The University of York's Neuroimaging Centre has made a £300,000 investment in Apple technology, including the OSX operating system. Jobs which once took days now take minutes, improving productivity and lowering costs. A review by the university's computer science department found the operating system to be faster and cheaper than Windows and Linux for the scientific imagining applications.
By submitting your email address, you agree to receive emails regarding relevant topic offers from TechTarget and its partners. You can withdraw your consent at any time. Contact TechTarget at 275 Grove Street, Newton, MA.
Brain imaging is a memory-intensive task and the new system needed to be able to cope with 2GB of data per hour generated by magnetic resonance imaging (MRI) and magnetoencephalography (MEG) equipment, which runs practically 24 hours a day.
The Centre opened in May 2005 and forms part of the Department of Psychology at the University of York. It uses non-invasive imaging methods to study the structure of the human brain.
The Centre undertakes clinical and commercial work, under the trading name YNiC, as well as conducting research in the evenings. "The scanners are never turned off," said professor Gary Green, director of the Centre. "It cost £5.2 million to set up the centre and it costs around £250,000 a year to run it. To justify that, we run the scanners day and night.
"We wanted a high-performance computing system that could cope with many potential users and fast turnarounds," Green said. "In the past, processing jobs could take weeks, and yet much of the analysis is fine grained and very repetitive, so we were looking for a system that could handle large data sets in parallel."
Green wanted to deploy the system on a grid system, which could allow it to scale and evolve when necessary. He also wanted off-the-shelf software at a good price.
Having decided on the specification, an independent survey was conducted by a team of computer scientists. Windows, Linux, Mac OS X and Sun technology were all assessed with a fixed set of criteria.
A long list of standard brain-imaging software was tested on them, including Matlab, Atlas, Maple, Brainstorm, Neurolens, Brainvoyager and MPI. More general software programs were tested such as those for firewalls, databases and e-mail. Technology was also assessed for security, back-up and support, future-proofing and upgrade paths, contingency planning and cost.
"Apple won hands down," said Green. "It was the fastest and easily the cheapest option in storage, back-up and computing.
"Contingency worked well - if it turned out we didn't like Mac OS X, we could use Linux. It also ran every single one of the software packages we required. The support we received was good and there was a clear path in what Apple was doing with software," Green said.
The Centre's overall investment in Apple technology amounts to around £300,000. This includes 52 Dual Processor Xserve G5 cluster nodes, 8 Xserve G5 servers, 10 Power Mac G5s, 2 5TB and 2 3TB Xserve RAIDs (mirrored in another building for 32TB of total storage), 34 iMac G5s, 2 Opteron Linux Firewalls, 2 HP 128-port Ethernet switches, a 32-port Fibre channel switch, a HP tape library and various printers, faxes, photocopiers and digital cameras.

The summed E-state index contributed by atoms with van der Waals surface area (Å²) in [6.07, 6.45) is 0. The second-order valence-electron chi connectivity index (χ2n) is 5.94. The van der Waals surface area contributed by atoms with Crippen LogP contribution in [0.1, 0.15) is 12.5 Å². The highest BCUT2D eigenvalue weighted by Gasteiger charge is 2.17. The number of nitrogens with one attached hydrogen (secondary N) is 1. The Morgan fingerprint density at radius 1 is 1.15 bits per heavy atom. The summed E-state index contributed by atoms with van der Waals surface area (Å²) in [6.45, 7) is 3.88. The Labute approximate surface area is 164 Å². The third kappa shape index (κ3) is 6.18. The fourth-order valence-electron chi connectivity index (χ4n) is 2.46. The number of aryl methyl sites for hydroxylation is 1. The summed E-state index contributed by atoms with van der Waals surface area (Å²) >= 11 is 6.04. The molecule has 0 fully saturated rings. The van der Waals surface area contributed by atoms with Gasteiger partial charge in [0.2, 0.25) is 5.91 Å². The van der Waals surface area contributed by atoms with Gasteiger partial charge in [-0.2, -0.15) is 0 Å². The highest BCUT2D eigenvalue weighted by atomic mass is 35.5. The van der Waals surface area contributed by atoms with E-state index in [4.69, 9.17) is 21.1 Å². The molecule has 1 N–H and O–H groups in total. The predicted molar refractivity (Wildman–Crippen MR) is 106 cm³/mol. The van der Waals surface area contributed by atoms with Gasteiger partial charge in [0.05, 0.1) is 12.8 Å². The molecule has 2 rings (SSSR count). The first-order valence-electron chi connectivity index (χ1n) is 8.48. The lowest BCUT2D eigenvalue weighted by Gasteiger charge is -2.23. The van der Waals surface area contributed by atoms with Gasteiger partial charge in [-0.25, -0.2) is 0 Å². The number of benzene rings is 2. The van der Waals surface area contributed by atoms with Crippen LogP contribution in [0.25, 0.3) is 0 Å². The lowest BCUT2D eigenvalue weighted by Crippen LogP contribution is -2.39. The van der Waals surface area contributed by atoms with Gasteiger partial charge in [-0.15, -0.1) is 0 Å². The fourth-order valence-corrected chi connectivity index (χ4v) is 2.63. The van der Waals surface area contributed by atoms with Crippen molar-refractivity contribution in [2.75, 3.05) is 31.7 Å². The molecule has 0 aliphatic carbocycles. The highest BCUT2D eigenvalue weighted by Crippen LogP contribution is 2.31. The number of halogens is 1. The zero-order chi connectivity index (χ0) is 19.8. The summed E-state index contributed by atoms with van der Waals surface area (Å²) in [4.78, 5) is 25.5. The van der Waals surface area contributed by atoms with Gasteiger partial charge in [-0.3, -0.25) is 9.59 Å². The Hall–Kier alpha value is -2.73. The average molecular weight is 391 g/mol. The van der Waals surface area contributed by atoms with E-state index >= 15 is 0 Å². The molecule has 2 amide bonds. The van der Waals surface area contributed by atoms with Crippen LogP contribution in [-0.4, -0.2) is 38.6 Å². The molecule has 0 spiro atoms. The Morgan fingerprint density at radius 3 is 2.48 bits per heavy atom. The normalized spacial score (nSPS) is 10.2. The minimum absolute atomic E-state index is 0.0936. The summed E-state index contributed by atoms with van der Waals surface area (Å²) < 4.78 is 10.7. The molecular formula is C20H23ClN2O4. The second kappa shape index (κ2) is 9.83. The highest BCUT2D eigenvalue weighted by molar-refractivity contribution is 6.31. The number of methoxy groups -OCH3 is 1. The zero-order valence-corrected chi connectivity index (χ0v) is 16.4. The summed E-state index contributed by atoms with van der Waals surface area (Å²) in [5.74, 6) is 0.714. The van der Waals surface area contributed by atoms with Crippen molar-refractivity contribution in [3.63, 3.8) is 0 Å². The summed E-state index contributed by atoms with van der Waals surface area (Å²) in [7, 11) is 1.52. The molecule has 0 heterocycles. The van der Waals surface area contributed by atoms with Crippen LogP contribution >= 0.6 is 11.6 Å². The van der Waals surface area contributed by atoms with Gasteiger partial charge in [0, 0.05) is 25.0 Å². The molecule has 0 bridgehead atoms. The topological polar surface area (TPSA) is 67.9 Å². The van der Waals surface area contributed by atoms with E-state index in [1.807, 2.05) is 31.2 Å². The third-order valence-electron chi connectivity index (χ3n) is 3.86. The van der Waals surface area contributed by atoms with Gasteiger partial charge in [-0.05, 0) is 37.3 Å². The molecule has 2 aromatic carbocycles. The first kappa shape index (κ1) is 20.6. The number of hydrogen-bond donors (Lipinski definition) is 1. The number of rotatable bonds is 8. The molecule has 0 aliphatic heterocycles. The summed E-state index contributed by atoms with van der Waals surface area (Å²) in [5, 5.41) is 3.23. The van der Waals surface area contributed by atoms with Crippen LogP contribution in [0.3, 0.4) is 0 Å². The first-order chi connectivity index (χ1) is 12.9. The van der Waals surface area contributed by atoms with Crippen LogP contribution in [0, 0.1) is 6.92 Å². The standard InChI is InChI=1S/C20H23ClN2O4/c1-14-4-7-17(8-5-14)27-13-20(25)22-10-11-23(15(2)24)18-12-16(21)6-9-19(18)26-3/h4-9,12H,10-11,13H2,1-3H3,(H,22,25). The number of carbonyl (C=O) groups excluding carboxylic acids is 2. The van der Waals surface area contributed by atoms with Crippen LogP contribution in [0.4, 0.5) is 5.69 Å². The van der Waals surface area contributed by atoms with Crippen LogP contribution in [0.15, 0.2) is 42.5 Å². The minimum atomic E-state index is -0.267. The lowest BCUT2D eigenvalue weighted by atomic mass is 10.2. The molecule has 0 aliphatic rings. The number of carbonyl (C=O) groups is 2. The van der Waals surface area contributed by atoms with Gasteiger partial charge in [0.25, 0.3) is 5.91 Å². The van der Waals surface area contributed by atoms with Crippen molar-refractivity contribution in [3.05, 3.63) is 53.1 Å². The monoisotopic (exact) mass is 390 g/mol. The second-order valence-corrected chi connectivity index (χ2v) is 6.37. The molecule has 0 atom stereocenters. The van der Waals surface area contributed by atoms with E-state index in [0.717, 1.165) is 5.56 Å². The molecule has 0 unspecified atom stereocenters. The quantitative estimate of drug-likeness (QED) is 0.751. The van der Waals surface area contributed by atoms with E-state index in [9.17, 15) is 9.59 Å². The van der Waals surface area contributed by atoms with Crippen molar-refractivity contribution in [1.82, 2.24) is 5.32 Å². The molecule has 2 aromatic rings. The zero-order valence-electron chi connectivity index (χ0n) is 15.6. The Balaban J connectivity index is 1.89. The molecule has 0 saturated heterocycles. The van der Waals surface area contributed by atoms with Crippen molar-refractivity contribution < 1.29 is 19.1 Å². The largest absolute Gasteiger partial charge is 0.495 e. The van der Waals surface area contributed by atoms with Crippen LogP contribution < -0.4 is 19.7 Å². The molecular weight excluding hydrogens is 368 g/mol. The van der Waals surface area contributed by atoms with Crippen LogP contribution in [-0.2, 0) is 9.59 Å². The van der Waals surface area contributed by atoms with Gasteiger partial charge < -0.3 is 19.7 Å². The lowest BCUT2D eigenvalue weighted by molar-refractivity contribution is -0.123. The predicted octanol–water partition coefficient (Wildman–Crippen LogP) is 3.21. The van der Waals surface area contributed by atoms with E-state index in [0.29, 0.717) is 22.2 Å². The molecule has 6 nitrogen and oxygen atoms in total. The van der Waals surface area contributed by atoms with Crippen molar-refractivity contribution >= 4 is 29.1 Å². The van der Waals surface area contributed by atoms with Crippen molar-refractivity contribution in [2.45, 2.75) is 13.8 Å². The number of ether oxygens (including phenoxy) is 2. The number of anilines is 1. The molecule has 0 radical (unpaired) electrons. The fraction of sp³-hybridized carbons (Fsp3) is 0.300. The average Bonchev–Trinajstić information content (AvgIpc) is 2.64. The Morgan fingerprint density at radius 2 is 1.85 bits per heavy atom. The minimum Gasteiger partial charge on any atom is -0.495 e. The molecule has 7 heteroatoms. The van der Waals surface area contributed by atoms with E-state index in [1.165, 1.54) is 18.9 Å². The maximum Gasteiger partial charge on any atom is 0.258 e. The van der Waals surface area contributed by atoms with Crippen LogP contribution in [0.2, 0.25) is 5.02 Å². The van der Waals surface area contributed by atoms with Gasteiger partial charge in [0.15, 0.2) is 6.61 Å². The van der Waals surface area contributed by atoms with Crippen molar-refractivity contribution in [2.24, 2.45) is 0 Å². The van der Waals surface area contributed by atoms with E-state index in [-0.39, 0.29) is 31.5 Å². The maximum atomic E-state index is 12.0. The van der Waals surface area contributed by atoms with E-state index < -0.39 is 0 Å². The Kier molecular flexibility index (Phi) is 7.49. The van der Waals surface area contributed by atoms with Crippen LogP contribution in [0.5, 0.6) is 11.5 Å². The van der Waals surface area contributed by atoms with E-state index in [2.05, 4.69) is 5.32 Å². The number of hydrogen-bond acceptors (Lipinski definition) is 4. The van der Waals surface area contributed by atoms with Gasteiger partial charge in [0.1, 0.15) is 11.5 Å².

Green is particularly pleased with the performance of the Xserve cluster. He said: "We've already adapted software to the cluster so that it can perform proper parallel computing. Jobs that previously took days now take minutes, even seconds. This obviously makes a huge difference in terms of workflow and productivity."
The Centre also integrated the system with a Sun grid engine so the Xserve cluster could support lots of jobs. "Because Apple provided us with an off-the-shelf solution, we were able to have the Sun software up and running in four days," Green said. Similarly, integrating the HP Jukebox was literally a matter of "plug and go".
In order to increase reliability and resilience, the Apple RAID array has now been augmented by a storage area network (SAN), mainly for archiving purposes. "We identified certain bottlenecks and, to solve them, we introduced the SAN".
Because the scanners run around the clock, reliability was essential. Since the system went live in October last year, only two broken fans on the iMacs and one RAID disc that went down have caused any problems. Most of the servers have been up and running for 280 consecutive days without any problems.
Green expected demand from users to increase. "In the future we'll expand even further," said Green. "We're looking to support a wider group of users including a Europe-wide database - we also want to introduce support for external users and to create links to external grids. Apple has been a good choice for us and won't compromise our future development."
Power Mac G5
Mac OS X
Mac OS X Server
Sun Grid Engine